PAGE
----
How do I know if my child needs therapy?
As described by Patricia McAleer Hamaguchi, M.A., CCC-SLP, a speech-language pathologist and the author of the book Childhood Speech, Language, and Listening Problems: What Every Parent Should Know (1995, John Wiley & Sons)
Toddlers often have trouble with pronunciation and difficulties putting sentences together. A child between the ages of 18 months and 3 years will generally mispronounce many words. It's perfectly normal to have to play a guessing game to figure out what your child is saying, and at times you may have absolutely no clue what she's getting at. That's okay!
Many toddlers substitute an "f" or "d" sound for "th" ("I'm taking a baf") or a "w" sound for an "l" or "r" ("The wion wawed" = "The lion roared"). Consonant blends, where two consonants are right next to each other, are typically difficult ("Soppit!" for "Stop it"), and toddlers often mix up multi-syllabic words or simply reduce them to shorter words ("Gimme dat amal" = "Give me that animal"). All of these mispronunciations are common even up until age 6. What you want to watch for is that your toddler's speech is improving over time — by age 3, most of what your child says should be pretty understandable.
If the problem is not pronunciation but rather that your child isn't talking or is talking very little, you should act a little more quickly. You should have her evaluated at 20 to 24 months if she's doing any one of the following: * Doesn't react normally or consistently to sounds. (She may be overly sensitive to sounds such as vacuums or hair dryers yet seem indifferent at other times when people call her name.)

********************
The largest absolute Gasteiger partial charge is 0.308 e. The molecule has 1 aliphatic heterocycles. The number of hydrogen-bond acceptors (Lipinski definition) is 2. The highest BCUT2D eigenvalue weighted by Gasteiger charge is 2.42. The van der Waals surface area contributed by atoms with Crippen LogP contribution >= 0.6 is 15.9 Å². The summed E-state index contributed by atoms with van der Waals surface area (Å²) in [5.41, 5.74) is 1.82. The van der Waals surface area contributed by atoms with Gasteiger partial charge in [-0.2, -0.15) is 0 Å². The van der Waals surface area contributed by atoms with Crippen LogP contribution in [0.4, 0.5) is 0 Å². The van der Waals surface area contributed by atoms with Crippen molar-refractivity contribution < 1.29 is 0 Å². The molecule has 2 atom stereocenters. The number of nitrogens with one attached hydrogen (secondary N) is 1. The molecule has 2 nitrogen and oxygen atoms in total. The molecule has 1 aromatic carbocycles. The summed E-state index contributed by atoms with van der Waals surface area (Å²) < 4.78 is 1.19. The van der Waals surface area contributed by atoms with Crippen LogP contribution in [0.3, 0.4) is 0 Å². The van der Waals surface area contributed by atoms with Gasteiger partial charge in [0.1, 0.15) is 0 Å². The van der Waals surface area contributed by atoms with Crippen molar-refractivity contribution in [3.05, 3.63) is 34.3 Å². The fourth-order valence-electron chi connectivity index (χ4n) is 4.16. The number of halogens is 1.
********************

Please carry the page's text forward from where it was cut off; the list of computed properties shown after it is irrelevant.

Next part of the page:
* Mispronounces vowels, saying "coo" instead of "cow."
* Talks using mostly vowels, omitting whole consonants, saying "a" for "cat."
* Uses one catch-all sound or syllable to name most things ("duh" or "duh-duh" is a popular one).
* Uses a word once and then doesn't use it again frequently.
* Doesn't point to common objects in books. (When you say "Show me the kitty cat!" instead flips the page or simply repeats "cat!" but doesn't actually point to it.)
* Doesn't seem frustrated when you don't know what she wants. (She may simply try to get the object herself or just give up very easily.)
* Doesn't seem to be progressing much from month to month.
* Answers a question by repeating part of your question. (If you say, "Do you want milk?" responds by saying "Milk!" instead of a head nod or "yes" response — this is called echolalia, and may be an early sign of autism.)
* Doesn't learn "bye-bye" or react to games like peek-a-boo.
* Still says single words only, and not sentences.